כְּבַד שְׁמִיעָה, קְשֶׁה שְׁמִיעָה
Last week I posted about the Hebrew words for blind, deaf and mute. Responding to the post, my student and friend Ruti asked whether the terms in Hebrew provoke the same politically-correct sensitivity as they do in English.
My answer is that it depends who you’re talking to, as it does in the States. For those more sensitive, here are some politically-correct terms:
לְקוּי, לְקוּיַת רְאִיָּה – visually-impaired (masculine and feminine, respectively, as below) listen and repeat
לקוי, לקויית שְׁמִיעָה – hearing-impaired listen and repeat
לקוי, לקוית דִבּוּר – speaking-impaired listen and repeat
|volunteers at AACI’s Library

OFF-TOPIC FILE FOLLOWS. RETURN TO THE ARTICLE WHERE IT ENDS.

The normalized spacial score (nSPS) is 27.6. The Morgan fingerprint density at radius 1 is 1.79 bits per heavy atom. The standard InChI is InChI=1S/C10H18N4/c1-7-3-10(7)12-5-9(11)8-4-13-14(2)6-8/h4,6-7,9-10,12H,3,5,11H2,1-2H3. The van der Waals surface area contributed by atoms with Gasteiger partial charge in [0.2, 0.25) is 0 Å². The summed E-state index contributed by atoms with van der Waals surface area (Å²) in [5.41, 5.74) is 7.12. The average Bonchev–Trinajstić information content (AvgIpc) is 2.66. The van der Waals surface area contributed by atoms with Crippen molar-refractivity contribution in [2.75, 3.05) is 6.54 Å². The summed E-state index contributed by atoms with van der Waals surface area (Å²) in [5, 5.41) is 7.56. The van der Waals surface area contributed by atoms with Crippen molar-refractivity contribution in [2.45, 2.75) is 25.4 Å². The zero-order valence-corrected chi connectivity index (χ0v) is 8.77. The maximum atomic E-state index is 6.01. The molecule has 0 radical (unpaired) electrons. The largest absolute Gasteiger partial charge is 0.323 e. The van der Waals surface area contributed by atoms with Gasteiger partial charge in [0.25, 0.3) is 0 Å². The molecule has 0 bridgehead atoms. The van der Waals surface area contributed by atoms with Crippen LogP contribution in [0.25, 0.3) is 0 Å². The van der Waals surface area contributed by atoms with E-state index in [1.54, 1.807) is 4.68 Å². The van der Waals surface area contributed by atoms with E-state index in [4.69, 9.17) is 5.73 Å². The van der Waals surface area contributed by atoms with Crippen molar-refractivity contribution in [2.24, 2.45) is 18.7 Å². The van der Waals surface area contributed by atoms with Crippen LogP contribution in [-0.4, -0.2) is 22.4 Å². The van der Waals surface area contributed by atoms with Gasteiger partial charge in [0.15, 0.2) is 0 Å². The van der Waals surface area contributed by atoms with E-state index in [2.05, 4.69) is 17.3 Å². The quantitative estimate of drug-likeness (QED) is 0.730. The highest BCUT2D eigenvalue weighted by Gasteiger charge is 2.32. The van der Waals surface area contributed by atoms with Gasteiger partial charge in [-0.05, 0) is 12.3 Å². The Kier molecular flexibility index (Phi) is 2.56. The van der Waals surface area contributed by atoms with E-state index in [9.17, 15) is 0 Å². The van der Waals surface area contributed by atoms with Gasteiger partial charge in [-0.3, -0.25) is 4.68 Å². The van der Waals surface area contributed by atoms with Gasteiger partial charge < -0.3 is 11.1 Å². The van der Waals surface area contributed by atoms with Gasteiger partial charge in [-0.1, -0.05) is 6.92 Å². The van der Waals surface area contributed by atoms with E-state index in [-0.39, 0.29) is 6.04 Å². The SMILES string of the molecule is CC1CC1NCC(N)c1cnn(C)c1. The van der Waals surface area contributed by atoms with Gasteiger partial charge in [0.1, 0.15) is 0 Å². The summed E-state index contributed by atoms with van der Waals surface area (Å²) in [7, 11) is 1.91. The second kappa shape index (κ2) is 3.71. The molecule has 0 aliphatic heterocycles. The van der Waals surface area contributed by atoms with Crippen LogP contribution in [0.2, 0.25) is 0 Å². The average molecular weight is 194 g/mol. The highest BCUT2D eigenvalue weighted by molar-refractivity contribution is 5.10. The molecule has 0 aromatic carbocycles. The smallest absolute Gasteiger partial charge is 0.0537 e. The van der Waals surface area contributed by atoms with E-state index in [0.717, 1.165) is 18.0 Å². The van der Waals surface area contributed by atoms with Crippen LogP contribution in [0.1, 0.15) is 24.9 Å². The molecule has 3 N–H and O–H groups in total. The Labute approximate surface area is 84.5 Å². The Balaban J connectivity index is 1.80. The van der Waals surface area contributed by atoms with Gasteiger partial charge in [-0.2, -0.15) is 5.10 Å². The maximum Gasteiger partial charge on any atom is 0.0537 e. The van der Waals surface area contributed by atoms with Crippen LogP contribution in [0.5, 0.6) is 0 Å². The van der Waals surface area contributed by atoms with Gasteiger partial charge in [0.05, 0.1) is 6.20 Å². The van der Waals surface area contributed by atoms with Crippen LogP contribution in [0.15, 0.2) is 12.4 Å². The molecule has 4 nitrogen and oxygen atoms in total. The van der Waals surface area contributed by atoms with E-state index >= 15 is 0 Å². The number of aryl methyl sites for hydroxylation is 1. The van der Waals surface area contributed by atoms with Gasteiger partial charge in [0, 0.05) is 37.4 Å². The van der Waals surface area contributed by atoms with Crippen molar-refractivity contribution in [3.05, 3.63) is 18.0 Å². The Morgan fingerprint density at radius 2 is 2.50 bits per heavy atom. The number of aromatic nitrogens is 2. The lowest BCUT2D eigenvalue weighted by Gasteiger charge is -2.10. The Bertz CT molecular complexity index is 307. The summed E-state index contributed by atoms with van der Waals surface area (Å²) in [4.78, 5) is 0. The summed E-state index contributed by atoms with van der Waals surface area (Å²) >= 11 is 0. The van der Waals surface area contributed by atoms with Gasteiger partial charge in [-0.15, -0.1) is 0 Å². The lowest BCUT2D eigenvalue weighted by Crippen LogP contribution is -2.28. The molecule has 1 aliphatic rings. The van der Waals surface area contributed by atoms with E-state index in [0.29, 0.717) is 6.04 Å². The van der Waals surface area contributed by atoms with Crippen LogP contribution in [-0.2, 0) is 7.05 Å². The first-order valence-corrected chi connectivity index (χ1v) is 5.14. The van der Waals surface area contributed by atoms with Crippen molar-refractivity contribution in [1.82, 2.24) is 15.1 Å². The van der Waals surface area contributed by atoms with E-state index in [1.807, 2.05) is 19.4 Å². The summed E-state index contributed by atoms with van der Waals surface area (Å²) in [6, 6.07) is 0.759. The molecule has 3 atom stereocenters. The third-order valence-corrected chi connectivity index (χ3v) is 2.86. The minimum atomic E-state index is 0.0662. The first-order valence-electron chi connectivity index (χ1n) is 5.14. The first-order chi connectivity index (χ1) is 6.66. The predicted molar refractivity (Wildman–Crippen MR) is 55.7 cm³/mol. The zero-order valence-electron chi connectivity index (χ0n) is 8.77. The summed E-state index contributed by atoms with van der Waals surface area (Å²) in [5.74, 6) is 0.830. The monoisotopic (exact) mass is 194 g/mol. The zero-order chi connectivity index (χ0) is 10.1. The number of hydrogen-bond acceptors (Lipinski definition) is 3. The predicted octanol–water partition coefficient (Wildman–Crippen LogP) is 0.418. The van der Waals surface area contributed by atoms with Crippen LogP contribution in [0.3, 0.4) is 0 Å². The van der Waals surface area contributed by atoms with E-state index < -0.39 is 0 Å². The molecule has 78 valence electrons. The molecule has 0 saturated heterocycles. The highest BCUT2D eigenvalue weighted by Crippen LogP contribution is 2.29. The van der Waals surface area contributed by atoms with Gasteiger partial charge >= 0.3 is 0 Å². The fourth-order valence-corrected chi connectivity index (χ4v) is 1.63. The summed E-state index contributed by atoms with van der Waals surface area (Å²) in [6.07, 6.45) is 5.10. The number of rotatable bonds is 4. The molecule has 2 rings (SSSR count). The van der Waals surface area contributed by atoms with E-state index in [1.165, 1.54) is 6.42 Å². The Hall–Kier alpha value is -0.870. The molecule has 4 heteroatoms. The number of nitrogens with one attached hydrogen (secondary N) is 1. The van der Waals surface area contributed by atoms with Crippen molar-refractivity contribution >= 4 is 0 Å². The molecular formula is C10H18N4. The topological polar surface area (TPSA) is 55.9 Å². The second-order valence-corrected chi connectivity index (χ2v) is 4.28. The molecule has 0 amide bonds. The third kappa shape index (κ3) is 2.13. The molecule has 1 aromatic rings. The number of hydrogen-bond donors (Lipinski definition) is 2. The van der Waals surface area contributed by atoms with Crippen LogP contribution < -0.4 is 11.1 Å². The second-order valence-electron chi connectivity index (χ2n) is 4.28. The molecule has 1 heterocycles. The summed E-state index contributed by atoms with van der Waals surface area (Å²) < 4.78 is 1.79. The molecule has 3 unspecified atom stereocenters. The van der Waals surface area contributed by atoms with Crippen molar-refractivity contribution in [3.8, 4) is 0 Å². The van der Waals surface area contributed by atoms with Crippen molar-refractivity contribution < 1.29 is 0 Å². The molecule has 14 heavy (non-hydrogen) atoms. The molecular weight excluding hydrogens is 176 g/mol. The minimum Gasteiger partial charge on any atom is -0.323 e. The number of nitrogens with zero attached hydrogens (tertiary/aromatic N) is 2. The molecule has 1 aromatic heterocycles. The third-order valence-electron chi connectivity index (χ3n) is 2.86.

for the Visually Impaired and Homebound
כְּבַד, כִּבְדַת ראיה – hard (literally, heavy) of sight listen and repeat
כבד, כבדת שמיעה – hard of hearing listen and repeat
כבד, כבדת דבור – hard of speaking listen and repeat
כבד, כבדת לָשוֹן – one who stutters (derived from Moses) listen and repeat
For the latter group, one can substitute כבד with קְשֶׁה listen and repeat and כבדת with קְשַׁת listen and repeat, to mean literally hard of…
יֵשׁ סִפְרִיּוֹת מְיֻחָדוֹת עֲבוּר אֲנָשִׁים קְשֵׁי רְאִיָּה.
There are special libraries for people hard of sight.